America see the light

Published: Thursday, January 21, 2010 at 6:01 a.m.
Last Modified: Wednesday, January 20, 2010 at 3:02 p.m.

Change or drop one word from Harry Reid's remarks about then-presidential candidate Barack Obama and the Senate majority leader might not be catching the same amount of flak. Yes, the word is Negro.

According to "Game Change," a new book about the 2008 presidential race by Mark Halperin and John Heilemann, Reid predicted that Obama could win despite being African-American because he was "light-skinned" and had "no Negro dialect."

In the 21st century, the word Negro is archaic, and too closely associated with its derisive derivative, whose use has become all too common in popular culture.

Reid, who was promoting Obama's candidacy, seemed to use Negro in the genteel fashion of whites decades ago who felt the term was more embracing than black. Reid is 70; perhaps his friends talk like that.

Other than his rather odd way of referencing blacks, Reid was generally on target in his assessment. Sure, there are exceptions, but typically it is easier for light-skinned black political candidates to attract white votes. Whites feel more comfortable with them in the same way that they feel more comfortable with the light-skinned black models who are more often chosen for advertising campaigns.

It isn't right, but it's the truth.

Similarly, white voters, as well as quite a few African-Americans, are turned off by what in recent years has been called Ebonics, a speech pattern popular especially among the young in black communities that takes liberal liberties with the English language.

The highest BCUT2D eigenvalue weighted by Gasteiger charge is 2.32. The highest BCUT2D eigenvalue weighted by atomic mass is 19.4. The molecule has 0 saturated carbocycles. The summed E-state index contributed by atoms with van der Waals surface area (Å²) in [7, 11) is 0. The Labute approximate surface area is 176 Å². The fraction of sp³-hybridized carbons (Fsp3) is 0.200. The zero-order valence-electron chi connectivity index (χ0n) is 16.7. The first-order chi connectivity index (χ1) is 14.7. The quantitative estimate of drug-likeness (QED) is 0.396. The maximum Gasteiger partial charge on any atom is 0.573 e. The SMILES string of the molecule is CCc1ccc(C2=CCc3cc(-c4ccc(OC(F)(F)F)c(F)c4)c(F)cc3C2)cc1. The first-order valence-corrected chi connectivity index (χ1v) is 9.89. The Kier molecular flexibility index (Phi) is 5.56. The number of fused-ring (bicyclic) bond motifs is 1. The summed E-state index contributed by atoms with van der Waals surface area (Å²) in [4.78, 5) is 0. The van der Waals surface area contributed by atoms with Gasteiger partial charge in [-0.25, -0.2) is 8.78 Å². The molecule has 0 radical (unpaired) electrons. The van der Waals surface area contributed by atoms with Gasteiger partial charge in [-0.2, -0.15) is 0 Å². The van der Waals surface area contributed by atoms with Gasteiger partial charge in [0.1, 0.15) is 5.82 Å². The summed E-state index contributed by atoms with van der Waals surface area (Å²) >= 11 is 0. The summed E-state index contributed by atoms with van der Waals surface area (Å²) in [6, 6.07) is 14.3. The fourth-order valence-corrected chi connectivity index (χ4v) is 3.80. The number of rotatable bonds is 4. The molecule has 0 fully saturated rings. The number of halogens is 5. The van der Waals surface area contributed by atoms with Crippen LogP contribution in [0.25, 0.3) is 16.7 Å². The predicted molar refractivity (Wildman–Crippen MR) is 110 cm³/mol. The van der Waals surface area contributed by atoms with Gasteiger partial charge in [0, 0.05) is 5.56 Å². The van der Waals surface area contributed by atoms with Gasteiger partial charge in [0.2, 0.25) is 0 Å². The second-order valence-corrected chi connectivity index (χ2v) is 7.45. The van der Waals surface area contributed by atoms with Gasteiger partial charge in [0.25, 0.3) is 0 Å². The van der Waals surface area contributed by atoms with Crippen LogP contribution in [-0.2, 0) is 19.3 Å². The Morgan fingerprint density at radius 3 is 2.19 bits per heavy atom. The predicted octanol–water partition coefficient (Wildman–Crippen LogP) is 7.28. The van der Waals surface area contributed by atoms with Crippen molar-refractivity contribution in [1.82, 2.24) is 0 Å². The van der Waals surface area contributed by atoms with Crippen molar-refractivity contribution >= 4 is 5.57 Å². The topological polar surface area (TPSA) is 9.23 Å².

It is interesting, though, that the same linguistic prejudice isn't always applied to white candidates, particularly those from the Deep South, whose colloquialisms are considered quaint and an asset. Southern politicians with advanced college degrees may hone their down-home speaking skills to win votes. That wouldn't have worked for Obama.

Reid could have said it better, but he spoke the truth about what voters like in a presidential candidate. That, however, did not prevent the predictable purveyors of partisan politics from using his words as fuel for their bonfires.

It was particularly disheartening to see Michael Steele, the African-American head of the national Republican Party, compare Reid to former Sen. Trent Lott, R-Miss., whose racial comments in 2002 led to his ouster as Senate Republican leader.

Reid meant no injury to Obama or to any other black. Lott, on the other hand, said the nation would be better off had Strom Thurmond won his race for the presidency in 1948. That's when Thurmond ran on the segregationist Dixiecrat ticket.

Reid's comments have Americans talking about race again, but political exploitation of the subject leaves little optimism for the discussion to result in progress. Part of the promise of Obama's election was that it would help usher in a new day in race relations. But he's going to need more help from both sides of the aisle.

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